Vocabulary Strategies

  • Repeat, repeat, repeat – the more times a child hears a word the more likely s/he will be able to remember it. Some children need to hear a word 100 times before they will remember it.
  • Cloze – a sentence can be spoken and the child encouraged to give the final word e.g. the man is wearing a hat and the girl is wearing…This can be done with pictures and the intermediate step would be to point to an item for naming.
  • Giving two alternatives – if the child is stuck then offering two alternatives is a helpful strategy as it enables a response and encourages learning e.g. is it a cat or a dog?
  • Being silly – sometimes it helps to deliberately give the wrong answer to create humour and allow the child to correct you e.g. look at him he’s eating his hat.
  • Be aware of the level – do not overload with too many new words. Select, list and  target.
  • Make sure the children hear and say – use all the senses. Actually saying the words gives important sensory feedback to build up the memory pattern for the word.

In addition to the above the following strategies may be useful for older children:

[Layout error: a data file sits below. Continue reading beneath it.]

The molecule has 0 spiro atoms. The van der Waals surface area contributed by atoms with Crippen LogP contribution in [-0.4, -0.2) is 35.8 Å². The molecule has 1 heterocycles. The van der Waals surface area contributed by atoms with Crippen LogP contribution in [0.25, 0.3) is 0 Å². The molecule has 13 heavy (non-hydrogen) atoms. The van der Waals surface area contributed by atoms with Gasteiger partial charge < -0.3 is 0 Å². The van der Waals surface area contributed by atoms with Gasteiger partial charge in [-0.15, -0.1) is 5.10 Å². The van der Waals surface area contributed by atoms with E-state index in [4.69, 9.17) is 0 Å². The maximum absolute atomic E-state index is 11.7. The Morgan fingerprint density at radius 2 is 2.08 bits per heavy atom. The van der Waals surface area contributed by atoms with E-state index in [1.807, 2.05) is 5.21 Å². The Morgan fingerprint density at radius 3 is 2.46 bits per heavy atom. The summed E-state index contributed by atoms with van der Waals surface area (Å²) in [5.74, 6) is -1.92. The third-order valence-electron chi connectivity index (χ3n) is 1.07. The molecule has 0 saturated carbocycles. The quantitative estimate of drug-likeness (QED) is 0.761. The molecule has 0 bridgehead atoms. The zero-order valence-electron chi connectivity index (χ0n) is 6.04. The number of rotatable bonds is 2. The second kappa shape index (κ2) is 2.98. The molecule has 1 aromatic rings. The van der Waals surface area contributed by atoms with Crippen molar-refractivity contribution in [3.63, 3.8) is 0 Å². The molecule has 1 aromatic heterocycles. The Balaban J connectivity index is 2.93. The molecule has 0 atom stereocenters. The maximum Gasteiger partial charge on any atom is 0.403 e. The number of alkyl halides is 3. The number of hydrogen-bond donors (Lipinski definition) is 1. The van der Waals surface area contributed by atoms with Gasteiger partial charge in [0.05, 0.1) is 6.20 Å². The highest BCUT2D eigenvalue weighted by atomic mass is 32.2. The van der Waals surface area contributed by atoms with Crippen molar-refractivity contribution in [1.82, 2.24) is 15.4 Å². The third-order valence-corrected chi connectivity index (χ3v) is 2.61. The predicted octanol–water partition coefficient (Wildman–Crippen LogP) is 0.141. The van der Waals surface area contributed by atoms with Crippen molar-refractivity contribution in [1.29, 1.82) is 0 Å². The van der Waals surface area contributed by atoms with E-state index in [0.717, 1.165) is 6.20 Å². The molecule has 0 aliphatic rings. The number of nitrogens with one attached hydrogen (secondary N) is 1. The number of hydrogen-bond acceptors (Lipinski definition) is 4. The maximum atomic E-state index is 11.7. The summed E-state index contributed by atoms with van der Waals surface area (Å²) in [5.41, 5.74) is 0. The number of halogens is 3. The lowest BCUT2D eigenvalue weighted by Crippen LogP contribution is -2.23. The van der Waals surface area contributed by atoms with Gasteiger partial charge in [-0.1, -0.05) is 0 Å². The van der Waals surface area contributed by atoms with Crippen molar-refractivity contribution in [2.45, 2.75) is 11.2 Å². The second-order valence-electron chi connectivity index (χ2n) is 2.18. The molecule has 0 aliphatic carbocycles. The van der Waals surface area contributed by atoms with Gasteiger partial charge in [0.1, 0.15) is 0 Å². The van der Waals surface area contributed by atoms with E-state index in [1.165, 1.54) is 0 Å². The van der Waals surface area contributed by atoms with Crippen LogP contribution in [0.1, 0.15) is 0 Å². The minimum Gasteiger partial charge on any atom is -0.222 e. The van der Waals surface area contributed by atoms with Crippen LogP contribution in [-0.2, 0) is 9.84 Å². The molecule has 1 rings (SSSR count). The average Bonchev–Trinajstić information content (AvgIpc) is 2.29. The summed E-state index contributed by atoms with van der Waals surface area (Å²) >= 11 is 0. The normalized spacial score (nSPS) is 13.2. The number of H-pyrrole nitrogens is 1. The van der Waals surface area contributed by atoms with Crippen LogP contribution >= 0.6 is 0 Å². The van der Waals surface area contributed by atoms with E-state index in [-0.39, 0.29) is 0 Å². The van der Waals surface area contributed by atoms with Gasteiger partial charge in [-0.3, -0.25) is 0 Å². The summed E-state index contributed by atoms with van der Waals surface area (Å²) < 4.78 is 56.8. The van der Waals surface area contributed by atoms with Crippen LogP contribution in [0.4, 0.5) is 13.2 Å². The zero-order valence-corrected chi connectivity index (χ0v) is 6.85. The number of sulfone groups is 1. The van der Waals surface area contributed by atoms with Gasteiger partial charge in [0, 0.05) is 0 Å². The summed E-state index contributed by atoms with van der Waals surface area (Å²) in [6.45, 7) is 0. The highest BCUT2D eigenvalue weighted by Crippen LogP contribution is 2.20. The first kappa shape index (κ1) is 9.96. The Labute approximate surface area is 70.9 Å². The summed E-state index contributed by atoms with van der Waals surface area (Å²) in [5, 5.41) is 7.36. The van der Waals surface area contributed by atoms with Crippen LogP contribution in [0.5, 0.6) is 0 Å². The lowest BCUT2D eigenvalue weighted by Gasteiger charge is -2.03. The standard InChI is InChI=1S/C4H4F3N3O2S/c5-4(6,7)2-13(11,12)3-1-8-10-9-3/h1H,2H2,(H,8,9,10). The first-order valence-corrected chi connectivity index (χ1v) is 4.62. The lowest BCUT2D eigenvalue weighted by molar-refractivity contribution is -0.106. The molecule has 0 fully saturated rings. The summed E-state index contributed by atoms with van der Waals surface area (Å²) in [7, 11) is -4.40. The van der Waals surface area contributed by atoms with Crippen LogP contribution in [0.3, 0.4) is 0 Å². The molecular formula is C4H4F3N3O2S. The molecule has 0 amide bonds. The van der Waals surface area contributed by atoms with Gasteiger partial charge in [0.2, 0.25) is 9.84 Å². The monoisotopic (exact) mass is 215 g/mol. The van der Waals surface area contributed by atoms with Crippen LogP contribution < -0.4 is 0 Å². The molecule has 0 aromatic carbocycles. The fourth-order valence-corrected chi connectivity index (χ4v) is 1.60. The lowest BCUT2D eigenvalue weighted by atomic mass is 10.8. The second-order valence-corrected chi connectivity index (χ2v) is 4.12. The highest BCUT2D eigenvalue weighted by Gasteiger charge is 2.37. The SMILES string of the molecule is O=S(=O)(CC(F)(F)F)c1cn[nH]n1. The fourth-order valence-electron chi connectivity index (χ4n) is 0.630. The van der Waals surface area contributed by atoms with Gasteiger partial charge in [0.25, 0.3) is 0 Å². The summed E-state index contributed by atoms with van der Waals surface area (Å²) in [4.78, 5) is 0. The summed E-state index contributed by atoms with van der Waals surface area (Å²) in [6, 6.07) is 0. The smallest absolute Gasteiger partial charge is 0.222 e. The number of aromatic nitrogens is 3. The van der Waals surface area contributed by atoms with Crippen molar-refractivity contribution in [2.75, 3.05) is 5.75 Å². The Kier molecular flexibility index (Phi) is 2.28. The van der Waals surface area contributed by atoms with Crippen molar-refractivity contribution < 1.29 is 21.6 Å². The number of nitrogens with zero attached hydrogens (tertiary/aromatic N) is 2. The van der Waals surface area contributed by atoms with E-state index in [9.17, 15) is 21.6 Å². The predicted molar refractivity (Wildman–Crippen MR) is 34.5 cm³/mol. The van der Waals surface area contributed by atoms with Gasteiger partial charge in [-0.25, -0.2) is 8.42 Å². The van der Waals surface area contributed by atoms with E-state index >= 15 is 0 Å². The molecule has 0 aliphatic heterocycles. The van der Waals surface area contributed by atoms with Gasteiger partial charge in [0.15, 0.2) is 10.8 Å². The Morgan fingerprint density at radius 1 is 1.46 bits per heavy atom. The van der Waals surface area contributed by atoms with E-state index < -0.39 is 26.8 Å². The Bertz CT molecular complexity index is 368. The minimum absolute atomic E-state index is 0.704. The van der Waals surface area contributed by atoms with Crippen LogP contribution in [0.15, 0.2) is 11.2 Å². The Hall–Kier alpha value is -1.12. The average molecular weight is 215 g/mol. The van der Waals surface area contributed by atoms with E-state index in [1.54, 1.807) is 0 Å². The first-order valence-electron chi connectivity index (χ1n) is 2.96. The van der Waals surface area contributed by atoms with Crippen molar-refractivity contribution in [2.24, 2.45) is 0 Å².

• Use phonemic (sound) or meaning cues or both together to help child to learn/retrieve new vocabulary.
  • When planning list new words in each curriculum area use a 3 band plan:
    ESSENTIAL : DESIRABLE : MIGHT BE NICE
    to plan for the vocabulary needs each term.
  • Use word webs to build up links and networks.
  • Introduce new words and overlearn before they occur in subject teaching.
  • Use practical, concrete supports where possible.
  • Be aware of double meanings and ambiguity.
  • Prepare “crib-sheets” of key words/concepts using words/pictures.
  • Use topic dictionaries with words organised by subject and including specific meanings.
  • Play class word games.
  • Relate new words to secure familiar vocabulary.
  • Help child to make associations between new and other related words.
  • Check comprehension of new vocabulary by asking the child to define and use words   in 2 or 3 different sentences.
  • If the child experiences word retrieval difficulties, encourage him to find another word or way of describing the meaning to be conveyed.

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Last updated: 21 October 2015

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